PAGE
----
If sociality was a machine, then confidence is the grease that gets the gears going. Someone who works well with people worked hard to get to that point. It isn’t easy to be among a new group of people and know exactly what to say and do to avoid committing social suicide. Most people are only interested in first impressions so you have to make those initial opportunities count. No one gives chances to those who don’t take chances.
I prefer to be around people instead of being lonesome. I’m not always comfortable around people, but that isn’t due to lack of desire. It’s not that I’m an introvert. I’m just lousy at being an extrovert. It’s easier to be confident in something you’re good at.
Confidence can be ranked in stages. Check below to see where you rank.
Actively avoiding people is a sad state to be in. Wanting to do everything alone is not too unusual, but going out of our way to be alone seems crazy. Indefinite “me” time doesn’t help anyone. This stage can be referred to as the antisocial level. It is pure opposition to human interaction.
Woody Allen said eighty percent of success is showing up. The first step in putting ourselves out there is being there. Think of this stage as simply attendance. It takes the smallest amount of confidence to stand among a group of people and just listen. Being comfortable enough to be around people is a good start.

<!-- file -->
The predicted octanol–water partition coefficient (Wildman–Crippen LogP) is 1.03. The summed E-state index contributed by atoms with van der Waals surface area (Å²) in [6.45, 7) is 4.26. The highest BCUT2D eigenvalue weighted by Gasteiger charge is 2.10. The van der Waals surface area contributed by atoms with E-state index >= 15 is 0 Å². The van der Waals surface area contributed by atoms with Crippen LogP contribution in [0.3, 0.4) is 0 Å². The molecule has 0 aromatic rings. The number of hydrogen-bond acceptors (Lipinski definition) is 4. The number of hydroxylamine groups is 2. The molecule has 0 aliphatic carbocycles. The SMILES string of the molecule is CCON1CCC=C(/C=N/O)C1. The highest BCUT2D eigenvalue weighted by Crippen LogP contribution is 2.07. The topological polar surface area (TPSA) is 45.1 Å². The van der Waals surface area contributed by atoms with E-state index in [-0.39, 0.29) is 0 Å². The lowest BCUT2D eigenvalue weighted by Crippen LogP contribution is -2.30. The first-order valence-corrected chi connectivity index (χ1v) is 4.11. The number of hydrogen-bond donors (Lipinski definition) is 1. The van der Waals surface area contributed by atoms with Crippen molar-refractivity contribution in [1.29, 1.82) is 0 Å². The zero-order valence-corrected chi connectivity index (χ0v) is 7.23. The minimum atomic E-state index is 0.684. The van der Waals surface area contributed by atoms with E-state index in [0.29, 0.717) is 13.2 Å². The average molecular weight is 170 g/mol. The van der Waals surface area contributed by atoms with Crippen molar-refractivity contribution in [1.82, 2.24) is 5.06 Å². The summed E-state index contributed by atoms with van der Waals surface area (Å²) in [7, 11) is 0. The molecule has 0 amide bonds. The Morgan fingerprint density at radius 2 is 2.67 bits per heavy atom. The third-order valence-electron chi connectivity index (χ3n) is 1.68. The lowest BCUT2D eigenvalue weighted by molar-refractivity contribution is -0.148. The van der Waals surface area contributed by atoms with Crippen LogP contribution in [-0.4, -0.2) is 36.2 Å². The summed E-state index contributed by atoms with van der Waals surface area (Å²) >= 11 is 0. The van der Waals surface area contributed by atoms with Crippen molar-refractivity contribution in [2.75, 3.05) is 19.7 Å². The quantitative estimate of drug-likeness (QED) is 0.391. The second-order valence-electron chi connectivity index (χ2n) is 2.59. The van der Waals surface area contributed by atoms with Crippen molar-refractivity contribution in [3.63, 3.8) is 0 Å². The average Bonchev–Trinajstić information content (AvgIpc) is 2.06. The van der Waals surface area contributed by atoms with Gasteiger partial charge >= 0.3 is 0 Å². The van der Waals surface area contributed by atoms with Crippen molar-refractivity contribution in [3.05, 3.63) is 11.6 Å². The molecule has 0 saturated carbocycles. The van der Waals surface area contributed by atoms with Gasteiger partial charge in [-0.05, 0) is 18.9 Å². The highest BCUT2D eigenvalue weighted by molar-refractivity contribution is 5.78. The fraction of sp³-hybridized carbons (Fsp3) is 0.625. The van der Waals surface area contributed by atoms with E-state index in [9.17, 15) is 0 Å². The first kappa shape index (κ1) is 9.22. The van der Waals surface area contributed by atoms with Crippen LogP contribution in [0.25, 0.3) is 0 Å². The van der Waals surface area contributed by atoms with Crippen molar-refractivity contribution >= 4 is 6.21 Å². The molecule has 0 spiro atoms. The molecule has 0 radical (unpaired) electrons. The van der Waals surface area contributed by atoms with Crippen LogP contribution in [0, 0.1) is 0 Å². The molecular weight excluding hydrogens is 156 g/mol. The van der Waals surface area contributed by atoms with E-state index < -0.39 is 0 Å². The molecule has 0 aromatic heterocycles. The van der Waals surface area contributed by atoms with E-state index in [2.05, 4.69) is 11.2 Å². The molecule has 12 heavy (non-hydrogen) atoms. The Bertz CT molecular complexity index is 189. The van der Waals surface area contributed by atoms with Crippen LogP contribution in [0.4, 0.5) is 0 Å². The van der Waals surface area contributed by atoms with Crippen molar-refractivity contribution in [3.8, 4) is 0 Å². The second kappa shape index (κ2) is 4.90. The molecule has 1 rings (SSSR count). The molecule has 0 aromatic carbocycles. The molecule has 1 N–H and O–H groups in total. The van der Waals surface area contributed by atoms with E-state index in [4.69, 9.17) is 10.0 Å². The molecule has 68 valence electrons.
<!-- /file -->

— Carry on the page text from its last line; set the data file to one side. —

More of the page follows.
Just because you’re part of a group doesn’t mean you’re a participant. This stage involves action. The minimum amount of interaction one can offer is talking. We are truly comfortable when we can express ourselves freely to others. Human society wouldn’t function if there weren’t enough people with this level of confidence.
Leaders are found on this stage. Every human interaction would be awkward if everyone expected everyone else to be the one to start the ball rolling. Someone has to make the first move. Unfortunately, not everyone possesses the confidence to take the spotlight. Leaders provide necessary structure for human interaction. They initiate conversations, follow up on future interactions, and move relationships forward to new levels. In short, they get stuff done.
Think about where you are on the confidence meter. Do you take risks or play it safe? Do you stay in familiar environments or do you explore new locations? Confidence is about being comfortable with ourselves in various settings. It is also about being willing to redefine ourselves. I became the boy who talks to pretty girls at parties. I chose to be the guy who takes the microphone to speak to the crowd. I’m now the man who writes about being diagnosed with autism. Who are you?